Alex Britton: Cyprus bank job proves it's more dog eat dog than ever
THERE's nothing worse than being outside the loop, is there?
All the newspaper headlines talking about something, TV presenters sharing off the cuff jokes about the burning issue without actually talking about what it is – it's frustrating, infuriating and everything in between.
In the weekend just gone, I had a bit of a break from news. Not intentionally, it just happened that I had a few other things to do.
Anyway, I was listening to the news coming from elsewhere in Europe on Monday and everyone kept on referring to the "Cyprus Problem".
It sounded like another ITV2 fly-on-the-wall "documentary" about holiday reps in Ayia Napa, dealing with Brits abroad who had got in trouble with the law or something – the kind of programme that people tend to watch through massively judgemental eyes, feeling no sympathy for the dozy lad from Swindon (or anywhere else) who tried to knock ten bells out of a lamppost because he "didn't like the look it was giving me".
But it seems the Cyprus Problem isn't something that involves people who deserve no sympathy – it's actually quite a tragic tale about a bank robbery where those losing out aren't the bankers, but the people.
Over the weekend, as it turns out, EU negotiators said they wanted a cut of most Cypriots' savings to support a national bailout of the banks.
Now, the banks in Cyprus have been struggling for a while because of Greece and wider Eurozone problems but, somewhat unsurprisingly, trying to take anything between 6.7 and nearly 10 per cent of people's nest eggs didn't go down to well.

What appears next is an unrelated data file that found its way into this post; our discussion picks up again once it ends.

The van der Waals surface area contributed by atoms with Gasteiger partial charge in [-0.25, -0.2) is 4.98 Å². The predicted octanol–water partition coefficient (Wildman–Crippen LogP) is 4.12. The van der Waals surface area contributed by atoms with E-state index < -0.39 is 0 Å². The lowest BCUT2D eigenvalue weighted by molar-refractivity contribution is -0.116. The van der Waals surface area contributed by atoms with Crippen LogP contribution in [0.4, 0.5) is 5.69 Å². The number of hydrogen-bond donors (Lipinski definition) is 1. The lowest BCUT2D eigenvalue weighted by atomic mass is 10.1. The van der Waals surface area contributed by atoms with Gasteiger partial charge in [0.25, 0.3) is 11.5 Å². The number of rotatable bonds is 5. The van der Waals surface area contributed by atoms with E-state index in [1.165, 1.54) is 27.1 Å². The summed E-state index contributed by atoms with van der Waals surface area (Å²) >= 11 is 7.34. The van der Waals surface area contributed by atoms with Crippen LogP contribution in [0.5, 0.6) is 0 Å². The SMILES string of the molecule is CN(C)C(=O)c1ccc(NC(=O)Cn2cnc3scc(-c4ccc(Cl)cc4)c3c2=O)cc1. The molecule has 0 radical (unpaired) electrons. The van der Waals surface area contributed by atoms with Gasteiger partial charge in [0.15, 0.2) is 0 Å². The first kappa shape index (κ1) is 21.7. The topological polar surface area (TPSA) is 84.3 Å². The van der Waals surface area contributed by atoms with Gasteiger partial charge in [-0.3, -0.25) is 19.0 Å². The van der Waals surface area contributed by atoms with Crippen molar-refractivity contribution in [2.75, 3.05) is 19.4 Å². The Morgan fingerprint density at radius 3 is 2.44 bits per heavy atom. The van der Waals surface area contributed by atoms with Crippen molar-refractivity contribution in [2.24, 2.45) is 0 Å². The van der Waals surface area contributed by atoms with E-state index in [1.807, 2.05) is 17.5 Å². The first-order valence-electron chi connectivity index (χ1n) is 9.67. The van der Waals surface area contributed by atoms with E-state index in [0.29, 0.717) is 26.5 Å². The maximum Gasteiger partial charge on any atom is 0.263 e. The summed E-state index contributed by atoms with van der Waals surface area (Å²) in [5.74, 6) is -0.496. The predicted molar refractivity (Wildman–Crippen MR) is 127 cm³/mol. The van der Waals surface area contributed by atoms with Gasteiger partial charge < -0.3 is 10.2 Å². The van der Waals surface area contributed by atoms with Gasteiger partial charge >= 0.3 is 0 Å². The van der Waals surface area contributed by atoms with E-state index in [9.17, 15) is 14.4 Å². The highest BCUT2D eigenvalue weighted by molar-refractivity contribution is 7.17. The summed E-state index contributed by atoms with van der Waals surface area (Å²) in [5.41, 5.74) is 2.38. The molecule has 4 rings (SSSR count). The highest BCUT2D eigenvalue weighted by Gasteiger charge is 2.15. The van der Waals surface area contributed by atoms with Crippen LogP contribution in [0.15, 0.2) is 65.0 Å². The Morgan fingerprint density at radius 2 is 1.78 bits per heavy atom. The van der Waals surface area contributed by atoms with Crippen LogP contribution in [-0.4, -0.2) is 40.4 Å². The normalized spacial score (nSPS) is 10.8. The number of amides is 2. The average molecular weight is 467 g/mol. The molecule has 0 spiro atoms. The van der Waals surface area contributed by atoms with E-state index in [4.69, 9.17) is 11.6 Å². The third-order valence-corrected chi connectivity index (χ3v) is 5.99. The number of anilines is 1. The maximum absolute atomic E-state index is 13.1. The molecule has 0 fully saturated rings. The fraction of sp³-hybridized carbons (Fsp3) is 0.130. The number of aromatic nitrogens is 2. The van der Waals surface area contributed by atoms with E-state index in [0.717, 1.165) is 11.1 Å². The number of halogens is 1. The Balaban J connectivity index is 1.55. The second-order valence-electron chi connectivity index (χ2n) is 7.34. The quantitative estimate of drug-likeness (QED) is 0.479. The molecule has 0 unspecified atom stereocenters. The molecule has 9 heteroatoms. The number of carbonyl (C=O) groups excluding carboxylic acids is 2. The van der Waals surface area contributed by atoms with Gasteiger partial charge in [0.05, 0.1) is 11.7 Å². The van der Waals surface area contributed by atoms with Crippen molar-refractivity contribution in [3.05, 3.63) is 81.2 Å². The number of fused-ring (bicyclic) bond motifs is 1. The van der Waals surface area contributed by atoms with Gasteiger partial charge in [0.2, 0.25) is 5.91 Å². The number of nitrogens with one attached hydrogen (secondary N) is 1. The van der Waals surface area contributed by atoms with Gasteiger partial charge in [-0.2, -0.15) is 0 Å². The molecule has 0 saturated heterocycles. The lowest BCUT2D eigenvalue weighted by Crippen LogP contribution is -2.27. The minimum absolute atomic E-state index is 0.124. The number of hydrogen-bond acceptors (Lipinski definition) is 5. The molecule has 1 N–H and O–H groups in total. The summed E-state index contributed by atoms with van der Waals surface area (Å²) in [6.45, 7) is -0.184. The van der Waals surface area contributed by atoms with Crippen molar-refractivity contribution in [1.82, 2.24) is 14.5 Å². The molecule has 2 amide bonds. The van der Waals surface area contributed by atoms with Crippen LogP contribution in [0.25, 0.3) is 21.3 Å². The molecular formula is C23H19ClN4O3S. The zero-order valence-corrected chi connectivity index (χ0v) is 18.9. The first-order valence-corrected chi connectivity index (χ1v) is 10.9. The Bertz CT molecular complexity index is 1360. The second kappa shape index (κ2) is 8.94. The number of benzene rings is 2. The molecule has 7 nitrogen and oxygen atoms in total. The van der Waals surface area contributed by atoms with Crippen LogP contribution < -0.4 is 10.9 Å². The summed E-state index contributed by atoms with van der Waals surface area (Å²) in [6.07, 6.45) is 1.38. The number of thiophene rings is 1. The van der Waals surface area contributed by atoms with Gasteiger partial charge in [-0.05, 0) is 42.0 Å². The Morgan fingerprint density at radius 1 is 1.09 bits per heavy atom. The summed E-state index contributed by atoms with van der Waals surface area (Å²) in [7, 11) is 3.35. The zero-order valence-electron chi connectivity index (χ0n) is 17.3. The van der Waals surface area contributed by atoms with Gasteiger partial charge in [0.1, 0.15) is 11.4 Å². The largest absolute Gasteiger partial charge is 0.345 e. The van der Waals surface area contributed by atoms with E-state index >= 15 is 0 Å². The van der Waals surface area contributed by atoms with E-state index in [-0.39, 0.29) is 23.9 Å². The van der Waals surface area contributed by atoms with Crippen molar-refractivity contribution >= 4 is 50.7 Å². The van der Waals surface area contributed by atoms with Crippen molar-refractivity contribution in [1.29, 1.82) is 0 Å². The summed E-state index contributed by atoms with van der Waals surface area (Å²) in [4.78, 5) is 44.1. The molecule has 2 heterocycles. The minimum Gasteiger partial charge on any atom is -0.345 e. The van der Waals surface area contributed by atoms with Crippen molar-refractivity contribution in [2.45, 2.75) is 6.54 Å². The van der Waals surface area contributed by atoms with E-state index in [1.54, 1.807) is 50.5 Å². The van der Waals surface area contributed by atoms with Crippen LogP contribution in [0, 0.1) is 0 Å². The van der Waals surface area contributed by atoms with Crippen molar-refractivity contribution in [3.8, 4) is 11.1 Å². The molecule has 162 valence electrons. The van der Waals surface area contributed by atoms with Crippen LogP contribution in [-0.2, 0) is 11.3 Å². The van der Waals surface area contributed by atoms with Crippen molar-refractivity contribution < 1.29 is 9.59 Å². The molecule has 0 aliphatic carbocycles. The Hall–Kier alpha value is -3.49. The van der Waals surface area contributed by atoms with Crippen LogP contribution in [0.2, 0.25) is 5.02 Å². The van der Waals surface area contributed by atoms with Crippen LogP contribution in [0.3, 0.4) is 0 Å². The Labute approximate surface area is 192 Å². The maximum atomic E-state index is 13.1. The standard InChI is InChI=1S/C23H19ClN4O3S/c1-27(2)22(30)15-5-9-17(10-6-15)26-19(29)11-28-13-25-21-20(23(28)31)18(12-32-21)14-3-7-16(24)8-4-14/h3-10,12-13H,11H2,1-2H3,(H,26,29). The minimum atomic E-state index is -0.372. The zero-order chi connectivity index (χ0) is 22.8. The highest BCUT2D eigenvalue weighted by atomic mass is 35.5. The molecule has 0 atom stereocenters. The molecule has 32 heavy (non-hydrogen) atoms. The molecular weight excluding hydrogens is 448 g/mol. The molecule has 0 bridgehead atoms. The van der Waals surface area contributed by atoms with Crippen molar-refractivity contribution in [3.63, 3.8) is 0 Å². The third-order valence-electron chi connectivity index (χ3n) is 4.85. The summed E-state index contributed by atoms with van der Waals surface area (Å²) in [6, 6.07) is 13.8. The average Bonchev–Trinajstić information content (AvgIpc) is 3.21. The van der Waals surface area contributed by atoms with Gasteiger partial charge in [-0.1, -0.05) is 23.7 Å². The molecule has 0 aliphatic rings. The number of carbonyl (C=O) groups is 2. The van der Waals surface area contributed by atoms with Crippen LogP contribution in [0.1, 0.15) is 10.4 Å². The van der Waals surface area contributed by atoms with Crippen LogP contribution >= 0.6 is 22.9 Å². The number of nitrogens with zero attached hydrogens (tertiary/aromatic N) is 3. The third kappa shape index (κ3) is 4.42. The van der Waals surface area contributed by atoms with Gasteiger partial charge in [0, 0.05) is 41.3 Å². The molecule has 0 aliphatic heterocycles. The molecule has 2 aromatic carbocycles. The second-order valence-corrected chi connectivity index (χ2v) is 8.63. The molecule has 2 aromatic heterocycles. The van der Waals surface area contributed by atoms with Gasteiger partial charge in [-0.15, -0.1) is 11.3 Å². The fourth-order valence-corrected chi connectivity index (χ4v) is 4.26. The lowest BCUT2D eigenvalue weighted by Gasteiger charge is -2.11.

If it sounds like daylight robbery, that's because it's exactly that.
As many commentators have pointed out, dealing with bust countries usually involves jargon-filled speeches about cashflow and fiscal stimuli.
However the action of taking a slice of people's savings overnight is easy enough to understand, and it's fairly easy to understand that it's wrong.
Oh, and the comic lining to the massive black cloud?
The name of the central bank chief is Panicos Demetriades.
There may yet be a Plan B and the savings tax could be wiped from the agenda, but the damage and loss in confidence has been done already.
It isn't the percentages that are the problem, it's the principles.
I will happily credit the European Union when it does something laudable, but the plans were crafted in Brussels and Frankfurt and led to what can only be described as theft carried out against the wishes of the people of Cyprus.
And that can't be right.
We're a long way from something similar happening here but the idea of this as a closer relationship – which has long been the pipedream for the European Union – is demonstrably dead.
From where I'm standing, it's more dog eat dog than ever.
If the tale of Cyprus is anything to go by, people will find it increasing hard to believe Governments and banks when they say "this is for your own good" with their hands clasped firmly onto your piggy bank.
You wouldn't stand the Mafia doing it, so why would it be any different when they wear a suit and a smile and are from the State?